Whenever someone asks me where I grew up, I always say Bushwick, a working-class neighborhood in northern Brooklyn.
But some of my earliest memories are from Canarsie, another Brooklyn neighborhood, where my mother rented an apartment in a two-family home. I was only 2 at the time, but I remember summer evenings chasing ice cream trucks and playing in the backyard with the landlord’s two children.
I can also recall that things took a turn for me that winter. I developed a bad cough, and I remember complaining that my “belly felt hot,” and spending nights sweaty and unable to sleep. That December, I was diagnosed with bronchitis, a condition that plagued me for the next six years.
What I don’t remember is the constant dampness, or how my mother had to buy buckets to catch the water leaking from the ceiling. Nor do I recall the mold that grew, or how my mother’s eyes became irritated from constantly using bleach to remove it when her pleas to the landlord were ignored. When the first snowfall came and there was no heat, we fled those dreadful conditions. For our health and well-being, my mother moved us to Bushwick before the year ended.
My mother is from Haiti, and after being brought to the U.S. by my great-aunt, she worked as a home health aide. That was my introduction to seeing the art of caring for another person. When there was no one to watch me when I was very young, I would go to work with her. Some of her clients became like grandparents to me and would help me with my homework. Watching my mother care for others taught me that compassionate, personalized care is essential in promoting health.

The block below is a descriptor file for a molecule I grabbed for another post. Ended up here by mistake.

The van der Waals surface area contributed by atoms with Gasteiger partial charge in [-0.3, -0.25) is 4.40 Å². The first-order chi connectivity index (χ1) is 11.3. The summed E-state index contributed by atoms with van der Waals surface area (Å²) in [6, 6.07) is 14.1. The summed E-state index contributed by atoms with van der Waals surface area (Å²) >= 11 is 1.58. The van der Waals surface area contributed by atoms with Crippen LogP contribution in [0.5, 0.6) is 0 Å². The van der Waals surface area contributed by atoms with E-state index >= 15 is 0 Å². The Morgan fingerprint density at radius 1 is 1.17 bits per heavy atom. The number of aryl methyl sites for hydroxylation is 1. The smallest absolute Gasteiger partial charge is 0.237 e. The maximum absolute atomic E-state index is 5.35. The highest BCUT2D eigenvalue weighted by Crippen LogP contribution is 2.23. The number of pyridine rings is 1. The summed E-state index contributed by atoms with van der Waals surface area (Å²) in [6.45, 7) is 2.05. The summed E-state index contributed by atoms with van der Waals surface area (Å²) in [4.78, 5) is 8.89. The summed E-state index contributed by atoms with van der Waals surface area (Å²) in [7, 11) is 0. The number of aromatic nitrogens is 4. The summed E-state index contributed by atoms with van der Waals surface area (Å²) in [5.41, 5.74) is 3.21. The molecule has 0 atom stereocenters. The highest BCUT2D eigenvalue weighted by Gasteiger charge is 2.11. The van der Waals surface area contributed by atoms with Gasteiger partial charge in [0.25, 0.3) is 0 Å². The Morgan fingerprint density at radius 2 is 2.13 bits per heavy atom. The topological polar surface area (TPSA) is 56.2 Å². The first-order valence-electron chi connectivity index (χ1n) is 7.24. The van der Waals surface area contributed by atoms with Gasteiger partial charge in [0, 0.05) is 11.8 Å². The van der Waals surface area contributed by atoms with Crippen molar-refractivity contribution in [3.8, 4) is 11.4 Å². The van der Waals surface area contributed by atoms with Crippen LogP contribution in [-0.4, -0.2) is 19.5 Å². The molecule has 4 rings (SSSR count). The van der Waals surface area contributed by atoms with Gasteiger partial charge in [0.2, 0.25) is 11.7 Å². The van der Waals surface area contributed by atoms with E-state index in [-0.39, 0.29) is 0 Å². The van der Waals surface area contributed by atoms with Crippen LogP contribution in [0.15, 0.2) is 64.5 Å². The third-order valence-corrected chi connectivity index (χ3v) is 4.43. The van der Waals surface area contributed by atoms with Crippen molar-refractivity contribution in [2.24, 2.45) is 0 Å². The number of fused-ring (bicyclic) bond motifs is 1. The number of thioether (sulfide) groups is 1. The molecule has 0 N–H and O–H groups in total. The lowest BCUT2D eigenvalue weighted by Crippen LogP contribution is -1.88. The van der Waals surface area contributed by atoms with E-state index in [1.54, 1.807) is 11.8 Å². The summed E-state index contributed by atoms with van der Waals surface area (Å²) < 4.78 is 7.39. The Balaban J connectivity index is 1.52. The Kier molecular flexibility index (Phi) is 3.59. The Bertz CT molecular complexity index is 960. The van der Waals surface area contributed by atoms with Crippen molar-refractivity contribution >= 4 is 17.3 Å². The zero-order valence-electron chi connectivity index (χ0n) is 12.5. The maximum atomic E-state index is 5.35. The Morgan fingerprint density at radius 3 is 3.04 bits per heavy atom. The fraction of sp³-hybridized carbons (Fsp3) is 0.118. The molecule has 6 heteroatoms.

Today, I work as an oncology nurse on the Bone Marrow and Stem Cell Transplant Unit at NewYork-Presbyterian/Weill Cornell Medical Center. Our patients stay for about three or so weeks at a time, so I get to know them well. I learn so much from my patients. If someone is fighting for their life, they have a new perspective on what life really is, and they help me appreciate mine even more. A lot of the patients want to know what’s going on in your life and share their own stories. It’s these human moments that are so rewarding.
I’ve had many other moments in my life that made me want to be the person supporting a patient and their family, whether they are getting the best news of their life or the worst. When I was 19 my grandmother was very sick, and I learned how great NewYork-Presbyterian was. I said to my family, “You know what? People are coming from other countries and other states for care here. We can cross the bridge and we can go to Manhattan.”
NewYork-Presbyterian was the only place that took my family and me seriously, and discovered a blood clot in my grandmother’s lung. My grandmother ended up passing away from a pulmonary embolism, but the compassion and the care were so special. We felt so comforted by the nurses, the medical team, the techs, the clerks — everyone. Everyone takes their role seriously. I was in nursing school at the time and I thought, “This is the place I want to be.”